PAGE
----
A team of researchers at the University of Minnesota has found that mice and rats, like humans, tend to make poor decisions based on “sunk costs.” In their paper published in the journal Science, the group describes their study and what they found. Sarah Brosnan with Georgia State University offers a Perspective piece on the work done by the team in the same journal issue.
Most people are familiar with “sunk costs,” and some of the behaviors associated with it. One example of a sunk cost is watching a movie to the end even when you’re not enjoying it, simply because you have already invested so much time in it. Scientists study such behavior as a way of learning more about the human mind and how it works. But, perhaps equally important, do other animals have similar traits? If so, that might indicate a biological basis for our behavior. In this new effort, the researchers set up experiments to test whether mice and rats make poor choices just because they have invested time in them as well.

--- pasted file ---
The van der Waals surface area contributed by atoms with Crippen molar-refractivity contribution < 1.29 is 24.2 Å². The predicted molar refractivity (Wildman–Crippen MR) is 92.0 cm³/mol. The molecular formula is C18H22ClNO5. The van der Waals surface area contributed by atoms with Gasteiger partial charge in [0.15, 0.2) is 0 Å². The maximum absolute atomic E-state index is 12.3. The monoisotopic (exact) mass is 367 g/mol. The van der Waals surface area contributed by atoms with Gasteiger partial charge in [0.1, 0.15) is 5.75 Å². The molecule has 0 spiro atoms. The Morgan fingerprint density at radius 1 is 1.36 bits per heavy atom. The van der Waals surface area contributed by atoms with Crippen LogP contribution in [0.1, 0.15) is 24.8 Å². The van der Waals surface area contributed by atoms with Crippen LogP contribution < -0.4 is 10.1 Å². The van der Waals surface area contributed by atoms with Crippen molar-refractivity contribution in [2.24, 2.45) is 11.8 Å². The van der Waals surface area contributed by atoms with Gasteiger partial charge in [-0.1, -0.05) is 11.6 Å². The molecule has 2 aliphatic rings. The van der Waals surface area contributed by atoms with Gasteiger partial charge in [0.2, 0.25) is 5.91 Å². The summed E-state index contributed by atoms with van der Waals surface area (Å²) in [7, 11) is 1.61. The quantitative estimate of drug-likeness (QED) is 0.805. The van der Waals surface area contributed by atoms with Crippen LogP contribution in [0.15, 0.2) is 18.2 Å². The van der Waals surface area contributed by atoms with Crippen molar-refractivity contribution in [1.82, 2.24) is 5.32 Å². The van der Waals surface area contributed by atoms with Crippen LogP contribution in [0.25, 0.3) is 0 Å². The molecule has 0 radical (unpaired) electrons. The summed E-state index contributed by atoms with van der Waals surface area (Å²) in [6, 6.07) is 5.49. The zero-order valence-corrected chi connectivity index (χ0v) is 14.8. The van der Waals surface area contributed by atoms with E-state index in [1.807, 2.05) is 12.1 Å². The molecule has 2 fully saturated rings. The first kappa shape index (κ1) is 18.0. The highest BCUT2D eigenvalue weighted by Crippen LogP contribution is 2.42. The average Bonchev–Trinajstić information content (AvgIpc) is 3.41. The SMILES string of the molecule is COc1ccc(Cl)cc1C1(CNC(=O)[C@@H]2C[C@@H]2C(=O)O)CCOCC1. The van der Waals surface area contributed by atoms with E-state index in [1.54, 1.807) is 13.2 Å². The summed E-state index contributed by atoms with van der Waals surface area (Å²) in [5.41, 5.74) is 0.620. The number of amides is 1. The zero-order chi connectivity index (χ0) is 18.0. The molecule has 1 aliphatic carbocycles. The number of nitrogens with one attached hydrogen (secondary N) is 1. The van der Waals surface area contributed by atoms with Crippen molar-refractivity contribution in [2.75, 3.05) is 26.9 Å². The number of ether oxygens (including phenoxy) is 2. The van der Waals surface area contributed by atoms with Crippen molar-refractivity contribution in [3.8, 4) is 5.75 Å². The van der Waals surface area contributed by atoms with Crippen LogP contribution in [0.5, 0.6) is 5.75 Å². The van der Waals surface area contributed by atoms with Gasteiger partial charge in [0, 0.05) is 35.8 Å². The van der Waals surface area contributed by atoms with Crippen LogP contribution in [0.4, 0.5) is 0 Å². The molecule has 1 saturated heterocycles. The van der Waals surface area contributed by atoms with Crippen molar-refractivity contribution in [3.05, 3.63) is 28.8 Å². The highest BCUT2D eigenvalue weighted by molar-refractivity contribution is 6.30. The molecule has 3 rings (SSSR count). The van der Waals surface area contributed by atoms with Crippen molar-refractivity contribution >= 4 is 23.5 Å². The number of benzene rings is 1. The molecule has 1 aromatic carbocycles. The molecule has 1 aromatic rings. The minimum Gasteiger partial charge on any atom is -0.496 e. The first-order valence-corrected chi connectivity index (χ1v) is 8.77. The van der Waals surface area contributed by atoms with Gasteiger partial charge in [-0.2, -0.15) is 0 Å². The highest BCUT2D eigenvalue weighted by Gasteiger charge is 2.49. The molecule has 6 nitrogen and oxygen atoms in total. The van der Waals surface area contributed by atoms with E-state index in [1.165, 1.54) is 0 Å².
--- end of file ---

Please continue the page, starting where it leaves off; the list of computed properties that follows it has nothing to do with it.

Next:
The experiments consisted of setting up a rodent food court with tasty pellet choices. A rat or mouse would then be introduced into the food court and observed to see how it responded. To add an element of sunk cost measurement, the researchers trained the rodents first to respond to different tones. One tone indicated how long they would have to wait for a given treat if they picked it. Another would serve as a countdown, letting them know how long they had to wait once they made a choice. The rodents were also given the option of abandoning a choice during their wait to go eat something else. The researchers found that both rats and mice would wait for a treat even if they knew a better one was available, regardless of how much waiting time lay ahead of them. They also found that the resolve of the rodents grew stronger the longer they waited. This, the researchers claim, shows that the rodents also made poor choices based on sunk costs.
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